Yeah, you might want to look to that. You see, teeth chattering and shivering stops after a certain degree of hypothermia. If your character is cold enough that they're shivering and their teeth are chattering, they're not, in reality, cold enough to be delirious. They're very cold and, while miserable, still in possession of their mental faculties, though they may not be as sharp as when they're not butt-cold. Those mental faculties might only be "fuck it's cold holy fuck oh my god shit shit shit it's freezing out here!" but their brain is still functioning. Delirium usually only occurs as hypothermia gets worse. Your mileage may vary.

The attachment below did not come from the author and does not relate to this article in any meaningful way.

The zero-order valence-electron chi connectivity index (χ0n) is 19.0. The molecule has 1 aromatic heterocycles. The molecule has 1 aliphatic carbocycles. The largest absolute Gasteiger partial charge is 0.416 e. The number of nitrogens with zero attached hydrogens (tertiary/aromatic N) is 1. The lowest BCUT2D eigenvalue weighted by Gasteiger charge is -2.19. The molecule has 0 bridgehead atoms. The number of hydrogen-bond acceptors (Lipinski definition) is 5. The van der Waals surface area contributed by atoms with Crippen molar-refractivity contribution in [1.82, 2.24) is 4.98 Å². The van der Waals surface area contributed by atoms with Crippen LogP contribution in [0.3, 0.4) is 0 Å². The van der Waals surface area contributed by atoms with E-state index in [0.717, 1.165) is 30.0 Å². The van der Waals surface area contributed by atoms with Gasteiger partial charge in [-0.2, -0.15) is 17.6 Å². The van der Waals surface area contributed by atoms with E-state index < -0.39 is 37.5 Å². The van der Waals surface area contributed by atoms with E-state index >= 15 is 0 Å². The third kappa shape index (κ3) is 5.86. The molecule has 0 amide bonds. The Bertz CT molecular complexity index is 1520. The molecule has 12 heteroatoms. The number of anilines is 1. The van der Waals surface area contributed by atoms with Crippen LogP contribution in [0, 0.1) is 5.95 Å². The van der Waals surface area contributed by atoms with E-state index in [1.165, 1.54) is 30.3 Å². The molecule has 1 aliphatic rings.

Now, how cold are we talking about? Well, here are some numbers for you, directly from Wikipedia:
Normal human body temperature generally runs somewhere between 97.7–99.5 °F (36.5–37.5 °C) [Note – some guidelines increase this to 94–100 °F (34.4–37.8 °C) because again, your mileage may vary]. For example, my own personal temp runs somewhere around 97.6°F (36.4°C), so when I start getting chills/"running a temp" of 99°F (37.2°C), I have a fever. Why? Because my internal body temperature has gone up by two degrees, and that's at the threshold of "low-grade fever."
It's when things outside your normal happen (your homeostasis is disrupted) that stuff starts getting weird. Now, were my internal body temperature affected by those two degrees in the opposite direction, I'd be heading toward hypothermia. Again, I run about 97.6°F (36.4°C), so two degrees would put me at 95.6°F (35.5°C). Now, remember:
Hypothermia – temperature lower than 95.0°F (35.0°C).